Each Pilgrim received an allowance from headquarters. Regarding the allowance received for the year ending September 1900, Bright Words reported "The amount for maintenance of our workers is £10 less [than the year 1899] and when the total amount of £1420 is divided by the number of pilgrims in the Mission, after deducting the few who are not supported out of the Mission's funds, it gives the average cost of about £28 each for maintenance, which is exceedingly moderate" ( Nov.-Dec. 1900, TTT; £28 divided by twelve months converts to £2.33 per month in 1900). G. Pattison wrote:
"Now for a while I must return to, and endeavor to follow up, some of William Irvine's movements, and...introduce the 'Faith Mission'...The name and subject were both quite new to me until William Irvine's arrival in these parts, and while he made no secret of the fact either publicly or privately, that in preaching the Gospel he was connected with and owed allegiance to that association, and would continue to do so--so he used to say--until he found better ; yet he never for a moment sought to preach up the Faith Mission so as to obscure his hearers' vision, or 'hide for a moment his Lord from their eyes.' First and last, it was 'Jesus Only.'
"The headquarters of the Faith Mission was at Rothesay in Scotland, and its chief organizer and promoter was John G. Govan assisted by either one or two brothers...Workers, male and female, were known as pilgrims, and to the number of about sixty were scattered mostly in Scotland and Ireland, usually in pairs, but not always in the case of brothers.
"The work in Ireland at that time was, in a minor sense, directed by a senior pilgrim named Potter, but I understand that all reports, monies, etc. were dealt with at Headquarters, and responsibility in regard to choosing and sending out of pilgrims, their up-keep, etc. was also borne by their chief, Mr. Govan.
"While conducting missions they did not take up collections, but at or near the close of a mission, if not before, they intimated or allowed it to be understood that they would accept a thank-offering from those who felt like giving one, for blessing received. These offerings were sent to Headquarters...In their preaching they did not usually attack clergy or churches, but when the mission was over and any professed to have got saved, or otherwise helped by their ministrations, they sought to establish 'Prayer Unions,' with cards of membership pledging the members to attendance of united prayer Meetings at various centers, etc., as found convenient, thus securing in a measure the lively interest and sympathy of members when pilgrims had gone elsewhere. " ( 1935, Faith Mission, TTT)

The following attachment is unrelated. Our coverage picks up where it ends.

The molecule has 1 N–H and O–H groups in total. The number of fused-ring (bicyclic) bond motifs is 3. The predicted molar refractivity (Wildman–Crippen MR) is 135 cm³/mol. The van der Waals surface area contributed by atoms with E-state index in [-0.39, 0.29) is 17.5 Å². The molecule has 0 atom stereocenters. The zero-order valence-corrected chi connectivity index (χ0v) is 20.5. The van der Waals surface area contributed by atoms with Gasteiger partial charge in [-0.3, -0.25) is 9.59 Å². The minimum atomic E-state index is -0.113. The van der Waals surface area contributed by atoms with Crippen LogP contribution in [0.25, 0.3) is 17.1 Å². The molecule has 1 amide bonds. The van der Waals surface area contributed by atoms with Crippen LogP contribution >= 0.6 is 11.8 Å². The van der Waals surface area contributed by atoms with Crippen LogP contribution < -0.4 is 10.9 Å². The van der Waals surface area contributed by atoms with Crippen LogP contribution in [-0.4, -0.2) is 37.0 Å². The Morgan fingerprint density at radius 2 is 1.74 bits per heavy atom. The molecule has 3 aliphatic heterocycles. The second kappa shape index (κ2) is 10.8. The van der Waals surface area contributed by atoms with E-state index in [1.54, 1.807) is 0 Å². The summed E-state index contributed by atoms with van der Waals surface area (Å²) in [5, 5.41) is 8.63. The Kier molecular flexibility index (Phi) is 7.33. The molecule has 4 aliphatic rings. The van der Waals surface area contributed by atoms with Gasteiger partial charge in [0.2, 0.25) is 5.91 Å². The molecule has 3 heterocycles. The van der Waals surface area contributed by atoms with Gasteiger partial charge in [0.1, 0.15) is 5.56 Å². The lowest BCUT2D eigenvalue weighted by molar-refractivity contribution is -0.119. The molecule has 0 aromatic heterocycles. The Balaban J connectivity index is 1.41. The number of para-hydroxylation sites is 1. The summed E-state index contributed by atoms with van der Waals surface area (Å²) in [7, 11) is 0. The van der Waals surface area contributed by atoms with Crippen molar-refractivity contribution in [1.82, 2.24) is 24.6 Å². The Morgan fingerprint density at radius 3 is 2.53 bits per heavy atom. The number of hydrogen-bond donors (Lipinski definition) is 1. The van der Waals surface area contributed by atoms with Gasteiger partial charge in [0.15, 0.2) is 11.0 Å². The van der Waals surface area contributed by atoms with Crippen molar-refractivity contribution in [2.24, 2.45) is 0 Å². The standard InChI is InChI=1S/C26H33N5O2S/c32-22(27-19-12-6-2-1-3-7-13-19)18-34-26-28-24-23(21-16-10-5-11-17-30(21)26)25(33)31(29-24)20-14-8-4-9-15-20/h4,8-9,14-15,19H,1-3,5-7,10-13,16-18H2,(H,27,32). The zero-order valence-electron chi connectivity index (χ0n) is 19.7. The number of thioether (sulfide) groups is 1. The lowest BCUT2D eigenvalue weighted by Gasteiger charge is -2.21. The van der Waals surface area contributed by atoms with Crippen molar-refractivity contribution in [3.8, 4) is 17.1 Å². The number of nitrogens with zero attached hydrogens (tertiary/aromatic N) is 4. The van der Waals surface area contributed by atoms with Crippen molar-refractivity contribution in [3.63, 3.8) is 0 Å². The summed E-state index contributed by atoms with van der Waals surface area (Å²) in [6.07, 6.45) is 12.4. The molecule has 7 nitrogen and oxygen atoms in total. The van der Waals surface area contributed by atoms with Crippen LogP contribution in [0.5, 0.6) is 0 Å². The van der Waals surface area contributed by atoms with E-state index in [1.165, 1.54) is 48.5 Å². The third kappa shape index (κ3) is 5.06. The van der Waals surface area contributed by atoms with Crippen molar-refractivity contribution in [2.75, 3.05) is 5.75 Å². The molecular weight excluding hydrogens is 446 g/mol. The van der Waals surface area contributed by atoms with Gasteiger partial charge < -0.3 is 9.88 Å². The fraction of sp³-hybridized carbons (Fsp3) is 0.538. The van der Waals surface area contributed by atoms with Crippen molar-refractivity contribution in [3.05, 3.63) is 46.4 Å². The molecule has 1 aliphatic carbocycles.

Faith Mission Workers Lists. The Faith Mission printed an annual list titled "Staff of Workers," showing each Pilgrim's name with the date they entered the Faith Mission. The founder's name was listed first (J. G. Govan 1886), under which the pilgrims, male and female, were listed by seniority. View Faith Mission Staff of Workers Lists on the Telling the Truth website.
1891: Faith Mission Expanded into Ireland. In their beginning , Faith Mission had limited their work to Scotland, but after J. G. Govan made his first visit to Belfast, Ireland, on May 27, 1891, they began working missions in Co. Antrim, Ireland. "By 1894, the Work was firmly established, on 12th of July 1895, conferences were held in a tent at Ballymena [N. Ireland] which was packed with more than 1,500 people present" (Peckham 1986 , 38).
1896, May. After joining the Faith Mission on June 14, l895, Irvine preached in Scotland until he was sent to North Ireland in May 1896, and then to South Ireland in early 1897. Bright Words reported, "Ireland: For long we have been praying and hoping to go to the more neglected parts of this island. At length we have made a start, and Pilgrims Irvine and Deathe have gone to the southwest. At present their work is mostly pioneering" ( Feb. 15, 1897 , 39, TTT ).
From January 1 to November 1897, Irvine preached in the southern Irish counties of Clare, Trim, Kerry, Tipperary, Meath, except for the time he spent with his seriously ill mother ( Bright Words June 15, 1897, 146, TTT )
Irvine wrote: "In November 1896, I was sent to the West of Ireland to the hottest Roman Catholic spot in the world...After six or seven months there, I got to where the Carrolls were in Nenagh; and there began the Work that has spread so far...that stirred the whole of that country for years to come, as I did in Southwest Ireland and finally all over Ireland" ( Oct. 13, 1920 , to Dunbars, TTT ).